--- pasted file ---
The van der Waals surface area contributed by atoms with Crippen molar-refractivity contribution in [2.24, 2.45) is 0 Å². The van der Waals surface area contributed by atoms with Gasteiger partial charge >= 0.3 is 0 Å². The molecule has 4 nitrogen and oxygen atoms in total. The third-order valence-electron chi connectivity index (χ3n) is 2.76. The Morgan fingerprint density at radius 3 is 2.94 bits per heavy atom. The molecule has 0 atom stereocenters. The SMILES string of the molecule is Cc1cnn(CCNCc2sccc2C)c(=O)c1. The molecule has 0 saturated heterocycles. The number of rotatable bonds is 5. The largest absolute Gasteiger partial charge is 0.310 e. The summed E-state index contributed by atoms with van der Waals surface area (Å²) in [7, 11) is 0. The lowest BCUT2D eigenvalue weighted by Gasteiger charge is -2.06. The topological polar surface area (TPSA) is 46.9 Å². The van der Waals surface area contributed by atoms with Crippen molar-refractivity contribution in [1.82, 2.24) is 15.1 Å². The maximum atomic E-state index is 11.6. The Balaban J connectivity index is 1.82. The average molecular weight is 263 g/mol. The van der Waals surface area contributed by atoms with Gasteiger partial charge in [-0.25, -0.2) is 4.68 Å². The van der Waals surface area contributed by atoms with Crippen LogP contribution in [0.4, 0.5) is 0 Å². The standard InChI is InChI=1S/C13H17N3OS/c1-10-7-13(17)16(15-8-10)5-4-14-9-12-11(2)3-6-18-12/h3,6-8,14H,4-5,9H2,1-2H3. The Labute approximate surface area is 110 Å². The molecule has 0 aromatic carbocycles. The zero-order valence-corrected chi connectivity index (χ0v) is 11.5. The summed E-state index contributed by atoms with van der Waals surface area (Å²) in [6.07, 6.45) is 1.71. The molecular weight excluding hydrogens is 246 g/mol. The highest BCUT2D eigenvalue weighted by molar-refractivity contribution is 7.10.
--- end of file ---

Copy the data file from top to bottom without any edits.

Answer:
The van der Waals surface area contributed by atoms with Crippen molar-refractivity contribution in [2.24, 2.45) is 0 Å². The van der Waals surface area contributed by atoms with Gasteiger partial charge >= 0.3 is 0 Å². The molecule has 4 nitrogen and oxygen atoms in total. The third-order valence-electron chi connectivity index (χ3n) is 2.76. The Morgan fingerprint density at radius 3 is 2.94 bits per heavy atom. The molecule has 0 atom stereocenters. The SMILES string of the molecule is Cc1cnn(CCNCc2sccc2C)c(=O)c1. The molecule has 0 saturated heterocycles. The number of rotatable bonds is 5. The largest absolute Gasteiger partial charge is 0.310 e. The summed E-state index contributed by atoms with van der Waals surface area (Å²) in [7, 11) is 0. The lowest BCUT2D eigenvalue weighted by Gasteiger charge is -2.06. The topological polar surface area (TPSA) is 46.9 Å². The van der Waals surface area contributed by atoms with Crippen molar-refractivity contribution in [1.82, 2.24) is 15.1 Å². The maximum atomic E-state index is 11.6. The Balaban J connectivity index is 1.82. The average molecular weight is 263 g/mol. The van der Waals surface area contributed by atoms with Gasteiger partial charge in [-0.25, -0.2) is 4.68 Å². The van der Waals surface area contributed by atoms with Crippen LogP contribution in [0.4, 0.5) is 0 Å². The standard InChI is InChI=1S/C13H17N3OS/c1-10-7-13(17)16(15-8-10)5-4-14-9-12-11(2)3-6-18-12/h3,6-8,14H,4-5,9H2,1-2H3. The Labute approximate surface area is 110 Å². The molecule has 0 aromatic carbocycles. The zero-order valence-corrected chi connectivity index (χ0v) is 11.5. The summed E-state index contributed by atoms with van der Waals surface area (Å²) in [6.07, 6.45) is 1.71. The molecular weight excluding hydrogens is 246 g/mol. The highest BCUT2D eigenvalue weighted by molar-refractivity contribution is 7.10.